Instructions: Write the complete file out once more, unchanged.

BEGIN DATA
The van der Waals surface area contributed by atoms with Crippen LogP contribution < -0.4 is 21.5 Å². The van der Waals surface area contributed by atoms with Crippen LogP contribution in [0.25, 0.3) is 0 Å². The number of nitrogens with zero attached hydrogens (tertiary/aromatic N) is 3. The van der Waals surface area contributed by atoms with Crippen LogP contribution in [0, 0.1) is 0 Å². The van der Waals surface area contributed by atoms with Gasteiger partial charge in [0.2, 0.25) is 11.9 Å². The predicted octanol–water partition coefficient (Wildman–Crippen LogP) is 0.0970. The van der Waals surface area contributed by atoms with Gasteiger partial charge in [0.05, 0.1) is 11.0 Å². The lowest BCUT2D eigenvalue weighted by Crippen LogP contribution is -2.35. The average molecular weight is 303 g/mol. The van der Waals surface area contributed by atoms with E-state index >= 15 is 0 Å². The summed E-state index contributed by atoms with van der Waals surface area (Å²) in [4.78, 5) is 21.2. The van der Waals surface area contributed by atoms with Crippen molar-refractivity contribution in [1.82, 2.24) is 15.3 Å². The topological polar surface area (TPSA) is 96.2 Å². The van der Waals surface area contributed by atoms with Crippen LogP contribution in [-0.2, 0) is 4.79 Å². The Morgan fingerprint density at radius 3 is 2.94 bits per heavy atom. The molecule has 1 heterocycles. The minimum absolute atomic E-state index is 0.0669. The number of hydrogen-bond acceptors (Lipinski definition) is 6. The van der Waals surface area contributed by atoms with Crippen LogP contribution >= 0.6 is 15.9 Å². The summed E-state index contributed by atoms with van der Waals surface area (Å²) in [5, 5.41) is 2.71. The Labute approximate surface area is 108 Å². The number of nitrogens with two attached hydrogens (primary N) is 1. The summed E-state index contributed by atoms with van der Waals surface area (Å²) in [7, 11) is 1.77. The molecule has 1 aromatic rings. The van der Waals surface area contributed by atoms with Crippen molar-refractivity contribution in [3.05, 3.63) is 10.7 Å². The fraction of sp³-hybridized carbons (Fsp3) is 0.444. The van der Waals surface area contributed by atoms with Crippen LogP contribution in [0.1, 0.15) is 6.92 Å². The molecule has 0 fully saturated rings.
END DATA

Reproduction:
The van der Waals surface area contributed by atoms with Crippen LogP contribution < -0.4 is 21.5 Å². The van der Waals surface area contributed by atoms with Crippen LogP contribution in [0.25, 0.3) is 0 Å². The number of nitrogens with zero attached hydrogens (tertiary/aromatic N) is 3. The van der Waals surface area contributed by atoms with Crippen LogP contribution in [0, 0.1) is 0 Å². The van der Waals surface area contributed by atoms with Gasteiger partial charge in [0.2, 0.25) is 11.9 Å². The predicted octanol–water partition coefficient (Wildman–Crippen LogP) is 0.0970. The van der Waals surface area contributed by atoms with Gasteiger partial charge in [0.05, 0.1) is 11.0 Å². The lowest BCUT2D eigenvalue weighted by Crippen LogP contribution is -2.35. The average molecular weight is 303 g/mol. The van der Waals surface area contributed by atoms with E-state index >= 15 is 0 Å². The summed E-state index contributed by atoms with van der Waals surface area (Å²) in [4.78, 5) is 21.2. The van der Waals surface area contributed by atoms with Crippen molar-refractivity contribution in [1.82, 2.24) is 15.3 Å². The topological polar surface area (TPSA) is 96.2 Å². The van der Waals surface area contributed by atoms with Crippen LogP contribution in [-0.2, 0) is 4.79 Å². The Morgan fingerprint density at radius 3 is 2.94 bits per heavy atom. The molecule has 1 heterocycles. The minimum absolute atomic E-state index is 0.0669. The number of hydrogen-bond acceptors (Lipinski definition) is 6. The van der Waals surface area contributed by atoms with Crippen LogP contribution >= 0.6 is 15.9 Å². The summed E-state index contributed by atoms with van der Waals surface area (Å²) in [5, 5.41) is 2.71. The Labute approximate surface area is 108 Å². The number of nitrogens with two attached hydrogens (primary N) is 1. The summed E-state index contributed by atoms with van der Waals surface area (Å²) in [7, 11) is 1.77. The molecule has 1 aromatic rings. The van der Waals surface area contributed by atoms with Crippen molar-refractivity contribution in [3.05, 3.63) is 10.7 Å². The fraction of sp³-hybridized carbons (Fsp3) is 0.444. The van der Waals surface area contributed by atoms with Crippen LogP contribution in [0.1, 0.15) is 6.92 Å². The molecule has 0 fully saturated rings.